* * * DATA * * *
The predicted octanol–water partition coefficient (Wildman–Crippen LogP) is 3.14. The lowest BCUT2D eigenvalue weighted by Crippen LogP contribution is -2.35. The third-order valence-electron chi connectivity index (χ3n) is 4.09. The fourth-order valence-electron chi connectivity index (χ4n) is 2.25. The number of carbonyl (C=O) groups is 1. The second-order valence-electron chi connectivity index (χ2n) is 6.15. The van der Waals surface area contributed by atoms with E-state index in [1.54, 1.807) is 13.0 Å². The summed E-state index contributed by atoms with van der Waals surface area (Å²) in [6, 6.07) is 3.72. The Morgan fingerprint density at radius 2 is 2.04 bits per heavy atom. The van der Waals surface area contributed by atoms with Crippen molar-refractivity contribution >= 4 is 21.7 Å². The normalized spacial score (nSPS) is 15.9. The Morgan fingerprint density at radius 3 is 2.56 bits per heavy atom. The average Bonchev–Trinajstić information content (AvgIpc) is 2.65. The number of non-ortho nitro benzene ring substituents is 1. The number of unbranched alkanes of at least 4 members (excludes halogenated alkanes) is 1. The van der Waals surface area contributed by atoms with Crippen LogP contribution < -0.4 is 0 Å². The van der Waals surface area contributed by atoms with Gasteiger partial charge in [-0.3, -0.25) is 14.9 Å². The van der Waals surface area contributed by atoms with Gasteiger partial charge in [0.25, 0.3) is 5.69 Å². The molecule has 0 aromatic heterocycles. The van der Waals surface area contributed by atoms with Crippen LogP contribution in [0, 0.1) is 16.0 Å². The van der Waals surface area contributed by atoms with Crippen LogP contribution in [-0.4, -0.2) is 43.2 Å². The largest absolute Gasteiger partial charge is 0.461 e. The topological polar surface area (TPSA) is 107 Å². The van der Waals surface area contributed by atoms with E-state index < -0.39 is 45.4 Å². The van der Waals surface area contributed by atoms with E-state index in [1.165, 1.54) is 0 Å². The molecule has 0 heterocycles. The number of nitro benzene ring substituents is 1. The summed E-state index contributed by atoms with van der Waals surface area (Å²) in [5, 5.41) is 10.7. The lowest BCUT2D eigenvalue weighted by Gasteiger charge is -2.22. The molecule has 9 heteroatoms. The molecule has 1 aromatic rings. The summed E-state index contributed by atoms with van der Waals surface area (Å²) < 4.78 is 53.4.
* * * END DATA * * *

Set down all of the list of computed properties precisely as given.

The predicted octanol–water partition coefficient (Wildman–Crippen LogP) is 3.14. The lowest BCUT2D eigenvalue weighted by Crippen LogP contribution is -2.35. The third-order valence-electron chi connectivity index (χ3n) is 4.09. The fourth-order valence-electron chi connectivity index (χ4n) is 2.25. The number of carbonyl (C=O) groups is 1. The second-order valence-electron chi connectivity index (χ2n) is 6.15. The van der Waals surface area contributed by atoms with E-state index in [1.54, 1.807) is 13.0 Å². The summed E-state index contributed by atoms with van der Waals surface area (Å²) in [6, 6.07) is 3.72. The Morgan fingerprint density at radius 2 is 2.04 bits per heavy atom. The van der Waals surface area contributed by atoms with Crippen molar-refractivity contribution >= 4 is 21.7 Å². The normalized spacial score (nSPS) is 15.9. The Morgan fingerprint density at radius 3 is 2.56 bits per heavy atom. The average Bonchev–Trinajstić information content (AvgIpc) is 2.65. The number of non-ortho nitro benzene ring substituents is 1. The number of unbranched alkanes of at least 4 members (excludes halogenated alkanes) is 1. The van der Waals surface area contributed by atoms with Crippen LogP contribution < -0.4 is 0 Å². The van der Waals surface area contributed by atoms with Gasteiger partial charge in [-0.3, -0.25) is 14.9 Å². The van der Waals surface area contributed by atoms with Gasteiger partial charge in [0.25, 0.3) is 5.69 Å². The molecule has 0 aromatic heterocycles. The van der Waals surface area contributed by atoms with Crippen LogP contribution in [0, 0.1) is 16.0 Å². The van der Waals surface area contributed by atoms with Crippen LogP contribution in [-0.4, -0.2) is 43.2 Å². The largest absolute Gasteiger partial charge is 0.461 e. The topological polar surface area (TPSA) is 107 Å². The van der Waals surface area contributed by atoms with E-state index < -0.39 is 45.4 Å². The van der Waals surface area contributed by atoms with E-state index in [1.165, 1.54) is 0 Å². The molecule has 0 heterocycles. The number of nitro benzene ring substituents is 1. The summed E-state index contributed by atoms with van der Waals surface area (Å²) in [5, 5.41) is 10.7. The lowest BCUT2D eigenvalue weighted by Gasteiger charge is -2.22. The molecule has 9 heteroatoms. The molecule has 1 aromatic rings. The summed E-state index contributed by atoms with van der Waals surface area (Å²) < 4.78 is 53.4.